From Wikipedia, the free encyclopedia

A kit bass drum is played using a pedal-operated mallet or beater. A right-handed drummer will usually operate a pedal with the right foot.

In a drum kit, the bass drum is much smaller, most commonly 22" or 20" in diameter. Sizes from 16" to 26" diameter are quite normal, with depths of 14" to 22", 18" or 16" being normal. The standard bass drum size of past years was 20" x 14", with 22" x 18" being the current norm. Many manufacturers are now popularizing the 'power drum' concept similar to what tom-toms have gone through, with an 18" depth (22" x 18") to further lower the drum's fundmental note.

Sometimes the front head of a kit bass drum has a hole in it to allow air to escape when the drum is struck for shorter sustain. Muffling can be installed through the hole without taking off the front head. The hole also allows microphones to be placed into the bass drum for recording and amplification. In addition to microphones, sometimes trigger pads are used to amplify the sound and provide a uniform tone, especially when fast playing without decrease of volume is desired. Professional drummers often choose to have a customised bass drum front head, with the logo or name of their band on the front.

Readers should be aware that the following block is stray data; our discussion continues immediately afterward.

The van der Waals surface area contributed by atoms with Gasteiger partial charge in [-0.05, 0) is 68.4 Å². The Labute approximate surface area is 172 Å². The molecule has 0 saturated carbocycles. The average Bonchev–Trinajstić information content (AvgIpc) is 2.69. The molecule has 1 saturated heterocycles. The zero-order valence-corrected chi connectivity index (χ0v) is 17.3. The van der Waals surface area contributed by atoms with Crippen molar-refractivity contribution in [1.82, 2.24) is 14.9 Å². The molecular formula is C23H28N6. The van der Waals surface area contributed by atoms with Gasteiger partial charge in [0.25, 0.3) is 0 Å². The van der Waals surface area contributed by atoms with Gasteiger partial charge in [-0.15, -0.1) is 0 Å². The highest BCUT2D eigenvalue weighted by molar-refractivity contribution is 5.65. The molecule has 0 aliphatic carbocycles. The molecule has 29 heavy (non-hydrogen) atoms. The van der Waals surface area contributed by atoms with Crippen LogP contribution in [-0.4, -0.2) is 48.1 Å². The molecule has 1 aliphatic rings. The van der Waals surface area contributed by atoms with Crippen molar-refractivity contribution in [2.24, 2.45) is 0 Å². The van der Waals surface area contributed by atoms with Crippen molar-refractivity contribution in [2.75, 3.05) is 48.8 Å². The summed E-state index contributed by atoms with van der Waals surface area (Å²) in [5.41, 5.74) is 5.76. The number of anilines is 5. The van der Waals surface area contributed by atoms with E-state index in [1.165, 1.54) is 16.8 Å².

The kit bass drum may be more heavily muffled than the classical bass drum, and it is popular for drummers to use a pillow, blanket, or professional mufflers[2] inside the drum, resting against the batter head, to dampen the blow from the pedal, and produce a shorter "thud."

Different beaters have different effects, and felt, wood and plastic ones are all popular. Bass drums sometimes have a tom-tom mount on the top, to save having to use (and pay for) a separate stand or rack. Fastening the mount involves cutting a hole in the top of the bass drum to fix it, and 'virgin' bass drums do not have this hole cut in them, and so are professionally prized

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